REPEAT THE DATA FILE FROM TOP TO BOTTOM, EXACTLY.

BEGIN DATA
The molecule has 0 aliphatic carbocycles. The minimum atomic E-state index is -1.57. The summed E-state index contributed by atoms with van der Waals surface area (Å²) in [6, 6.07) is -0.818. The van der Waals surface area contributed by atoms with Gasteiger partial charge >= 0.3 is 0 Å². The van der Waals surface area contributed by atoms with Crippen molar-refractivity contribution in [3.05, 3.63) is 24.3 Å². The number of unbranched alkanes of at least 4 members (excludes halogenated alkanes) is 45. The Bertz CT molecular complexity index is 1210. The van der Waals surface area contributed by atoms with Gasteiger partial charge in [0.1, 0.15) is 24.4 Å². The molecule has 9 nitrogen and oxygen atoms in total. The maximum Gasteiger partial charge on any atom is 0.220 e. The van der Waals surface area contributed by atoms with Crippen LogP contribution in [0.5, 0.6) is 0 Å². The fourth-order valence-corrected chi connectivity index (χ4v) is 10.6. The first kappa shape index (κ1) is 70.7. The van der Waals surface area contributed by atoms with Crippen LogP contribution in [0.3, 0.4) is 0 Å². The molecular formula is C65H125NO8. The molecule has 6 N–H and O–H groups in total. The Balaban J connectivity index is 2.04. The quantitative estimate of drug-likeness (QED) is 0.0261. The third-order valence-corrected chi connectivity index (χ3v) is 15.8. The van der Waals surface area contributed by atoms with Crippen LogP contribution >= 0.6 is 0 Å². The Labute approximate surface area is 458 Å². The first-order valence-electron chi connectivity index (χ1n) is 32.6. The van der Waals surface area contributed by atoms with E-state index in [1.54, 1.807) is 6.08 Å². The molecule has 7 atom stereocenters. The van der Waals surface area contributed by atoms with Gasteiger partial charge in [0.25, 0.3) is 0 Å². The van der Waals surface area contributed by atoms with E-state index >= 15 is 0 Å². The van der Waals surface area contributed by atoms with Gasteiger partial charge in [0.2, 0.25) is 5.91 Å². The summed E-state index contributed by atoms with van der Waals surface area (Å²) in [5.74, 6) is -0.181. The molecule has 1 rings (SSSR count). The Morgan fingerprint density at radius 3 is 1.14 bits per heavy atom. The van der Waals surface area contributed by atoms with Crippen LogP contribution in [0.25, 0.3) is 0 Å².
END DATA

The molecule has 0 aliphatic carbocycles. The minimum atomic E-state index is -1.57. The summed E-state index contributed by atoms with van der Waals surface area (Å²) in [6, 6.07) is -0.818. The van der Waals surface area contributed by atoms with Gasteiger partial charge >= 0.3 is 0 Å². The van der Waals surface area contributed by atoms with Crippen molar-refractivity contribution in [3.05, 3.63) is 24.3 Å². The number of unbranched alkanes of at least 4 members (excludes halogenated alkanes) is 45. The Bertz CT molecular complexity index is 1210. The van der Waals surface area contributed by atoms with Gasteiger partial charge in [0.1, 0.15) is 24.4 Å². The molecule has 9 nitrogen and oxygen atoms in total. The maximum Gasteiger partial charge on any atom is 0.220 e. The van der Waals surface area contributed by atoms with Crippen LogP contribution in [0.5, 0.6) is 0 Å². The fourth-order valence-corrected chi connectivity index (χ4v) is 10.6. The first kappa shape index (κ1) is 70.7. The van der Waals surface area contributed by atoms with Crippen LogP contribution in [0.3, 0.4) is 0 Å². The molecular formula is C65H125NO8. The molecule has 6 N–H and O–H groups in total. The Balaban J connectivity index is 2.04. The quantitative estimate of drug-likeness (QED) is 0.0261. The third-order valence-corrected chi connectivity index (χ3v) is 15.8. The van der Waals surface area contributed by atoms with Crippen LogP contribution >= 0.6 is 0 Å². The Labute approximate surface area is 458 Å². The first-order valence-electron chi connectivity index (χ1n) is 32.6. The van der Waals surface area contributed by atoms with E-state index in [1.54, 1.807) is 6.08 Å². The molecule has 7 atom stereocenters. The van der Waals surface area contributed by atoms with Gasteiger partial charge in [0.25, 0.3) is 0 Å². The van der Waals surface area contributed by atoms with E-state index >= 15 is 0 Å². The van der Waals surface area contributed by atoms with Gasteiger partial charge in [0.2, 0.25) is 5.91 Å². The summed E-state index contributed by atoms with van der Waals surface area (Å²) in [5.74, 6) is -0.181. The molecule has 1 rings (SSSR count). The Morgan fingerprint density at radius 3 is 1.14 bits per heavy atom. The van der Waals surface area contributed by atoms with Crippen LogP contribution in [0.25, 0.3) is 0 Å².